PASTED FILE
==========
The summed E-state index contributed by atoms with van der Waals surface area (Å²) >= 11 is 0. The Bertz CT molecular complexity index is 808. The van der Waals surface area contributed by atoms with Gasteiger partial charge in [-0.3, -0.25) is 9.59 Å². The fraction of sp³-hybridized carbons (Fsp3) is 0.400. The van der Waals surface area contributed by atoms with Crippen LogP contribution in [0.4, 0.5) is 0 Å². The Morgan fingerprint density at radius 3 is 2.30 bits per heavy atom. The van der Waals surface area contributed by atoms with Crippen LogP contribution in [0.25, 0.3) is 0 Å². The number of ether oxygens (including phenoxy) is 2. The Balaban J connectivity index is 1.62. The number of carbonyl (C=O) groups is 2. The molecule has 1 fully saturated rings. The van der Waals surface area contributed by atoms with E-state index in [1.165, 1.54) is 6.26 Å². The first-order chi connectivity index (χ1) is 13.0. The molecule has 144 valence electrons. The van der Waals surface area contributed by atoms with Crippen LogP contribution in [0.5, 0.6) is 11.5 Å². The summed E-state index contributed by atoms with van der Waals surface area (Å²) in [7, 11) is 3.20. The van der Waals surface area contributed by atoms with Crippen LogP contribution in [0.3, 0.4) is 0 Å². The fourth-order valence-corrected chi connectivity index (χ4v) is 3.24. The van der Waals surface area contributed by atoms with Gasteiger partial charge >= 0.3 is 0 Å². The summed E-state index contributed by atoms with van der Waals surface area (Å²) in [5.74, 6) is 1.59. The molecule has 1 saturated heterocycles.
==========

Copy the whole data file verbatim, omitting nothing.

The summed E-state index contributed by atoms with van der Waals surface area (Å²) >= 11 is 0. The Bertz CT molecular complexity index is 808. The van der Waals surface area contributed by atoms with Gasteiger partial charge in [-0.3, -0.25) is 9.59 Å². The fraction of sp³-hybridized carbons (Fsp3) is 0.400. The van der Waals surface area contributed by atoms with Crippen LogP contribution in [0.4, 0.5) is 0 Å². The Morgan fingerprint density at radius 3 is 2.30 bits per heavy atom. The van der Waals surface area contributed by atoms with Crippen LogP contribution in [0.25, 0.3) is 0 Å². The number of ether oxygens (including phenoxy) is 2. The Balaban J connectivity index is 1.62. The number of carbonyl (C=O) groups is 2. The molecule has 1 fully saturated rings. The van der Waals surface area contributed by atoms with E-state index in [1.165, 1.54) is 6.26 Å². The first-order chi connectivity index (χ1) is 13.0. The molecule has 144 valence electrons. The van der Waals surface area contributed by atoms with Crippen LogP contribution in [0.5, 0.6) is 11.5 Å². The summed E-state index contributed by atoms with van der Waals surface area (Å²) in [7, 11) is 3.20. The van der Waals surface area contributed by atoms with Crippen LogP contribution in [0.3, 0.4) is 0 Å². The fourth-order valence-corrected chi connectivity index (χ4v) is 3.24. The van der Waals surface area contributed by atoms with Gasteiger partial charge >= 0.3 is 0 Å². The summed E-state index contributed by atoms with van der Waals surface area (Å²) in [5.74, 6) is 1.59. The molecule has 1 saturated heterocycles.